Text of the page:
New Year Messages from the Rev Strawbridge and John Brocklesby

January 1923

Mexborough & Swinton Times January 6

From the Rev. W. A. Strawbridge, M.A., Vicar of Conisboro´

I respond with pleasure to your kindly invitation for a New Year´s message to your readers.

For whether we look at Christianity´s corporate life, as embodied in the idea and the existence of a visible church, or endeavour to take our share in the life of the State as a somewhat more clearly defined and acknowledged Public Institution, I feel, in ever increasing intensity of personal conviction, that what we all need is – “the spirit to think and to do such things as be rightful”, in God´s sight. And, in view of human nature´s instructive aspirations or ideals, I would say to all who may read these lines – “Whatsoever things are true, and honourable, and just, and pure, and lovely, and of good repute; if there is any virtue to be practised or cultivated, and if there is anything deemed worthy of praise, cherish the thought of these things, and the God of Peace shall be with you”, whether as household individuals, or as citizens of the State, or as members of the Universal Church of Jesus Christ militant here upon earth.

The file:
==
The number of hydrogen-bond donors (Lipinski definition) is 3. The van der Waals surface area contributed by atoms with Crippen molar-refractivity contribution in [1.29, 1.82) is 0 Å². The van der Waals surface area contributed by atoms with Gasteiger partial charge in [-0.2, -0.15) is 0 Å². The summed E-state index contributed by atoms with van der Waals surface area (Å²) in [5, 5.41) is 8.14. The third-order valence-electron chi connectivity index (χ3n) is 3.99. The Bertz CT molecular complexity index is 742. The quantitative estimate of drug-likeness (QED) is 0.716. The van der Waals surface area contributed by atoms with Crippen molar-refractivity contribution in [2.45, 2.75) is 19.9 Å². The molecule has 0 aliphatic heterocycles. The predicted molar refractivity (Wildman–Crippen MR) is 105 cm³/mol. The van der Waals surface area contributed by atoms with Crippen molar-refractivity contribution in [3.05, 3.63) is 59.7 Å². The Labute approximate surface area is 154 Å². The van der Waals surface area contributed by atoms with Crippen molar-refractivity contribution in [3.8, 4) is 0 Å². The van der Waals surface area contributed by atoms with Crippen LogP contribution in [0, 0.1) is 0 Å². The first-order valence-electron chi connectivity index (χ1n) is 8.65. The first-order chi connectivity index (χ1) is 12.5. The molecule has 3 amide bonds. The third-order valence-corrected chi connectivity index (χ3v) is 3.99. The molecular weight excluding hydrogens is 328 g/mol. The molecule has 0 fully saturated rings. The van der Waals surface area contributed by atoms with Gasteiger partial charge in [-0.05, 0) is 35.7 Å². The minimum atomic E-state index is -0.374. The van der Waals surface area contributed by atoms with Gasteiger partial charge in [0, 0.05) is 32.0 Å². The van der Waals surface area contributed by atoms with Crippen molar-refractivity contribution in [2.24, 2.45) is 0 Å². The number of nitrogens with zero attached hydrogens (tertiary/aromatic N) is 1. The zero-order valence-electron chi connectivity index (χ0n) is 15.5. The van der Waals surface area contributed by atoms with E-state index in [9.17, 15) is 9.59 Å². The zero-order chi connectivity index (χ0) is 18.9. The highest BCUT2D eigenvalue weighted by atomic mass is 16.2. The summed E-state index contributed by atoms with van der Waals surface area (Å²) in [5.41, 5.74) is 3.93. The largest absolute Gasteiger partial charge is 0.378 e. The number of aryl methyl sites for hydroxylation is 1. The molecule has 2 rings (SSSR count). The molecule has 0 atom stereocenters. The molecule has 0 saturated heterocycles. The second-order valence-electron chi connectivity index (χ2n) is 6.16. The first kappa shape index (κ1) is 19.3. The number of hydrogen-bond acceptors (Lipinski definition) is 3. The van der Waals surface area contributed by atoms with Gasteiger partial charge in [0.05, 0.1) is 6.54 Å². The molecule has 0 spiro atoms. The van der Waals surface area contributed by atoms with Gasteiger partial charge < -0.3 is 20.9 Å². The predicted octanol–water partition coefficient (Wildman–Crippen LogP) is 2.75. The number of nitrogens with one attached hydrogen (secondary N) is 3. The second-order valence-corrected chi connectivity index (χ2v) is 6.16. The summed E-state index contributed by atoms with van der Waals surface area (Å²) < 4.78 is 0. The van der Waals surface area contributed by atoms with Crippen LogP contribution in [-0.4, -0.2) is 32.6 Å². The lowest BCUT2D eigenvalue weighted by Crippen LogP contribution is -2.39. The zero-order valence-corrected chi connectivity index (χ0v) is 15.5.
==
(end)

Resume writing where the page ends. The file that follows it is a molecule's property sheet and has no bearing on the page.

From John Brocklesby, J.P., Chairman of the Conisboro´ Urban Council

I thank you for the opportunity of sending a New Year´s brief message to the readers of your valuable paper.

My first work is one of warmest desire for a happy and prosperous New Year. I am afraid that the prospects for many are not very brilliant, but we are justified, I think in looking for some improvement in trade and business generally.

I sincerely trust that the year 1922 has witnessed the lowest depth of our depression; we certainly begin the year 1923 under more hopeful signs. What we need is “peace and goodwill among men”. The message is an old one, but it was never more needed than to-day. Nothing can so surely restore confidence, sympathy and co-operation in which our welfare so largely depends.

Of this I feel sure, we must not look for pre-war prosperity in our time. The war debt is bound to impose restrictions in many directions, and for many years to come; but by a steady and united effort of all classes we shall surely, if slowly, recover lost ground and win a measure of prosperity that will ensure our happiness; this, with national economy and a just distribution of profits would soon lift us out of the mire.

With every good wish for the prosperity of your paper and its readers.

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